Backhoe falls into Minnesota River; o...

Backhoe falls into Minnesota River; operator missing

There are 34 comments on the TwinCities.com story from Mar 22, 2011, titled Backhoe falls into Minnesota River; operator missing. In it, TwinCities.com reports that:

Authorities are searching for the operator of a backhoe that fell into the Minnesota River between St.

Join the discussion below, or Read more at TwinCities.com.

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Vikes

United States

#1 Mar 22, 2011
Very tragic, I hope they find the operator alive.
Wow

Saint Paul, MN

#2 Mar 22, 2011
Praying for a happy ending
Edwardo

Buffalo, MN

#3 Mar 22, 2011
Rest in peace.
thoughts are with you

United States

#4 Mar 22, 2011
Hoping for the best
bjw of Lake Elmo

North Weymouth, MA

#5 Mar 22, 2011
Wouldn't it make more sense to use dynamite or another explosive to break up ice jams instead of putting a life at risk? What a tragedy. I hope the body is recovered soon so the family can have some closure.
al nobel

Saint Paul, MN

#8 Mar 22, 2011
My first thought was also dynamite.
TheGolfGuy

Apopka, FL

#11 Mar 22, 2011
Monday morning quarterbacking is always easier. What is important is the loss of this life.
woodtick

United States

#12 Mar 22, 2011
Rice St wrote:
This is sad, but take note: Who was the Supervisor from MnDot that had this guy next to a River with a Wheeled backhoe? The stabilizing pads on the **** do not work in Mud, This Pissssss's me off to no end! There should have been a TRACK **** down there or like poster up said, Dynamite.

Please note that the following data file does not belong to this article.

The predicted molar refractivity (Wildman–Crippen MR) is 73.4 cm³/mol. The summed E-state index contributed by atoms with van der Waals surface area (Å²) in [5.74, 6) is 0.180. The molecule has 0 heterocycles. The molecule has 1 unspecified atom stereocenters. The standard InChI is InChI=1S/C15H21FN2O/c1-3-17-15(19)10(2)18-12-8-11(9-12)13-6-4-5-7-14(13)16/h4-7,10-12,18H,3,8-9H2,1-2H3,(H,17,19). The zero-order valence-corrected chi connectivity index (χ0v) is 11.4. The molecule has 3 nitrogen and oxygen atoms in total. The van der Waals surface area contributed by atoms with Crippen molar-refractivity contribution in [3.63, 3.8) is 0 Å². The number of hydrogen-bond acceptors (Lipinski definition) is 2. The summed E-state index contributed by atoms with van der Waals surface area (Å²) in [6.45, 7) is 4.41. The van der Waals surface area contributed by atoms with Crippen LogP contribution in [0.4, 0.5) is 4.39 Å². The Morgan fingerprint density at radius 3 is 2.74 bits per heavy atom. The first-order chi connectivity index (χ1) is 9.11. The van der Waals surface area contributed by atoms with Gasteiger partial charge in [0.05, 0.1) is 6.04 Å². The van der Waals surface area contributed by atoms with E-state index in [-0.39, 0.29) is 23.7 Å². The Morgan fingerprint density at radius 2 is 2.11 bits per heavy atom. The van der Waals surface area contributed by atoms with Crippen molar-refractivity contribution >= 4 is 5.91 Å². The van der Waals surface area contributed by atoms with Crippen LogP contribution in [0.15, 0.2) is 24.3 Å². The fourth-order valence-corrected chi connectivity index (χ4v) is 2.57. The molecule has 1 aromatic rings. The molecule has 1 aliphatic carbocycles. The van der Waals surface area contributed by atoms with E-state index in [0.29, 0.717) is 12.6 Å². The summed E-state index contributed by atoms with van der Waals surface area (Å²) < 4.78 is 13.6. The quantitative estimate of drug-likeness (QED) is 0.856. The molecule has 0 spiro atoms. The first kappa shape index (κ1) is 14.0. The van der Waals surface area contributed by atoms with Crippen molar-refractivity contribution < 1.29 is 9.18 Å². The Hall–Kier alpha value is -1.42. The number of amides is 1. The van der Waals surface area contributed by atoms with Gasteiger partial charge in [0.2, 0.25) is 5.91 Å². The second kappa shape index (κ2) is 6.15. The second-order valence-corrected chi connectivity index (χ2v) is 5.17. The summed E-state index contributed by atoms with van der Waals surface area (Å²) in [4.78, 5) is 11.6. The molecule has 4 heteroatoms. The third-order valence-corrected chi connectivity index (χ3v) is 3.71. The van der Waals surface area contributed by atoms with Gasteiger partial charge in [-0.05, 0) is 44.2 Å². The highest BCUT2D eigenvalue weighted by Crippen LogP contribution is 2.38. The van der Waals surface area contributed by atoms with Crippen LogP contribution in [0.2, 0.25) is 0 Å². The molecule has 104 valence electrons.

One more life over thanks to a Government head that makes decisions that they have No Clue about.
Was this Supervisor even trained on how a **** works? NO! He was most likely given the Supervisor position because he was a drinking buddy or related to the guy on top of the food chain.
The person that told this worker to bring that **** down next to the River should be charged with Man Slaughter. I can see what happened with out even being there, The guy had his bucket in the water and the Ice Dam broke and sucked the bucket down the river causing the **** to flip on its side.
D AM N IT........
It is always the operators responsibility to stop work if the situation is unsafe. We even have laws to back them up on this issue, it's so important.
walker

Hudson, WI

#13 Mar 22, 2011
No matter what the details involving the supervisor are, the fact remains that MnDoT is topheavy with management (and spokespersons). And after a couple of generations of glorifying higher education and making it so easy to obtain, state gov't. is now absorbing a glut of book-smart but inexperienced leadership. Highway workers with on-the-job know-how (it's mostly not rocket surgery they do) are bypassed for those who can impress in a classroom or on a computer. As this continues the commissioner's time is occupied with discussing books on leadership with his staff.
walker

Hudson, WI

#14 Mar 22, 2011
woodtick wrote:
<quoted text>
It is always the operators responsibility to stop work if the situation is unsafe. We even have laws to back them up on this issue, it's so important.
That's true, but the operator does not make the work assignments while presuming them to be safe.
woodtick

United States

#15 Mar 22, 2011
walker wrote:
<quoted text>
That's true, but the operator does not make the work assignments while presuming them to be safe.
Yes, obviously. And errors will be made in which equipment to send to a job. It happens in our private company with just us silly foreman deciding what equip. is needed. That's why it is imperative that the operator on site makes the call if it is too dangerous or s/he is not skilled enough with that equip. to do the job safely.